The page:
It is Liturgy Day on the blog – Thursdays we go through the Mass, bit by bit, with an eye to see how the rites of the liturgy are to inform and form our lives. Last week we were talking about the Gospel rite. I will invoke blogger’s privilege at this point (i.e. ‘it’s my blog and I’ll write what I want to’) to skip over the homily and go right to the Creed.
The homily, after all, only has one purpose, and that is to make precisely the connections I’m trying to make in this blog series: to connect the readings we have heard with the mystery of the Eucharist and the mystery of how we are to live our lives. There is no other purpose to homiletics than that, and I have nothing much to say (at least not at this time) on the matter.
The Creed, though! After we have heard the Word of God in all its richness through the various readings, and hopefully been enlightened somewhat about that richness through good preaching, it is time for us to do something about it. And the first thing the Church asks us to do about it is to profess our faith in it.
‘I believe…’ and off we go, reciting dutifully the heart of reality, the heart of God and of the cosmos and of the human person. God the Creator, the Son who is God from God, Jesus conceived of the Spirit and born of the Virgin, suffering, dying, rising, ascending, and coming in glory to judge the living and the dead, the Spirit who is Lord and Lifegiver, the one, holy, catholic, and apostolic Church, baptism for the forgiveness of sins, the communion of saints and life everlasting.
This, for a Christian, is what life is about. Nothing more, nothing less, nothing else. All of reality—our loves, our likes, our work, our rest, our interests, our casual involvements and our life commitments—all of this either is taken up into the articles of the Creed in some sense, or it is idolatry that casts us into unreality and ultimately hell.
Yeah, strong language, but… well, yeah. As Origen wrote in the 2nd century, a Christian is either a martyr or an idolater. Either our faith and our worship of God is the central fact of our life, that around which all other facts in our life revolve, which implies that we are willing to die for it, or we do not truly worship God as we say we do.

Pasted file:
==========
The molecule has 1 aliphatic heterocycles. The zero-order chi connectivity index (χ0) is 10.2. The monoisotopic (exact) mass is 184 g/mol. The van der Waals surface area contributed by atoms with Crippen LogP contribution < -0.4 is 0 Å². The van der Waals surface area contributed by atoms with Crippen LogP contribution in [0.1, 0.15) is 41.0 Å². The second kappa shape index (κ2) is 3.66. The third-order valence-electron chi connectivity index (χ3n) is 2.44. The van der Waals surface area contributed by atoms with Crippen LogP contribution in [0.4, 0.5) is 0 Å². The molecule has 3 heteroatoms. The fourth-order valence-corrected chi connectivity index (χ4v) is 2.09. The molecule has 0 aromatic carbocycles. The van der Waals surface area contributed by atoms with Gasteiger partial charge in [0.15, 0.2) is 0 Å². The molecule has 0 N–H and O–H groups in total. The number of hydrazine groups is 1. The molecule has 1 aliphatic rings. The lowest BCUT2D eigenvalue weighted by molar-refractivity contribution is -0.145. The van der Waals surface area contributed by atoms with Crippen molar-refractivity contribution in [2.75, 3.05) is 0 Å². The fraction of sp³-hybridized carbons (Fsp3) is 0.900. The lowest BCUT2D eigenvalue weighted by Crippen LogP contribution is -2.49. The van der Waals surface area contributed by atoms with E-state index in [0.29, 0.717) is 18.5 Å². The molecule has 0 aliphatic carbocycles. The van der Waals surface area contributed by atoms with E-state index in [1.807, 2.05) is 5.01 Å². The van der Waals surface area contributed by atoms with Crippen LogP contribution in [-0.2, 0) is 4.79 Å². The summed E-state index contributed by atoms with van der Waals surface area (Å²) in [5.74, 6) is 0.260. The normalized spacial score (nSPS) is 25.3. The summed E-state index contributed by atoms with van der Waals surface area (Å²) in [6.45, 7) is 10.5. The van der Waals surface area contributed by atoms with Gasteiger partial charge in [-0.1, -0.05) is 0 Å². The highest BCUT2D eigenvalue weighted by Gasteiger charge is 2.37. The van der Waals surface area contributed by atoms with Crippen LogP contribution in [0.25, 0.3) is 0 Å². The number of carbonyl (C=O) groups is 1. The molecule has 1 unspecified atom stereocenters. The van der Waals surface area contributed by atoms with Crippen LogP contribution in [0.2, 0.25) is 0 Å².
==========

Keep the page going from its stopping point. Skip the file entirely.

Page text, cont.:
That the Church asks us, in our first response to the Liturgy of the Word, to profess our faith in it, is a radical thing indeed. We pass quickly over it and may or may not think too deeply about the familiar words that we rattle off each Sunday. But really—these are the core beliefs and the core guiding principles of our lives.
A careful meditation on the Creed provides enough material for examination of conscience to fill a book (hey, now that’s an idea…). I believe in God the Father. Do I, now? Do I believe that the foundational reality, that upon which all else (even God the Son and God the Holy Spirit!) is not some faceless energy or some vague presence, but a Father? That is, Love? That the whole of reality has a personal cast, the whole of our movement through the world is movement from the Father to the Father, a movement which God the Father continually accompanies to provide and protect as any good father does?
Do I live that way? Do I act as if that’s true? What would my life look like if I believed that as I say I do? What would be different? What is present in my life now that is discordant with that first article of the Creed? And so on and so forth—the Creed is not some list of abstract propositions we tick off each week. Or if it is, then we have some serious praying to do, some serious conversion of heart to undergo. The Creed—our holy Catholic faith—is life and light, food and drink, an adventure to be lived, a passion to undergo, a luminous joy to gladden our hearts and a summons to action and heroism.
So… let us pray for the grace of response today, to actually take what we read in the Scriptures and what we profess in the liturgy seriously, and apply it to every moment of our day, today. That is living the Mass, and that is living the Gospel.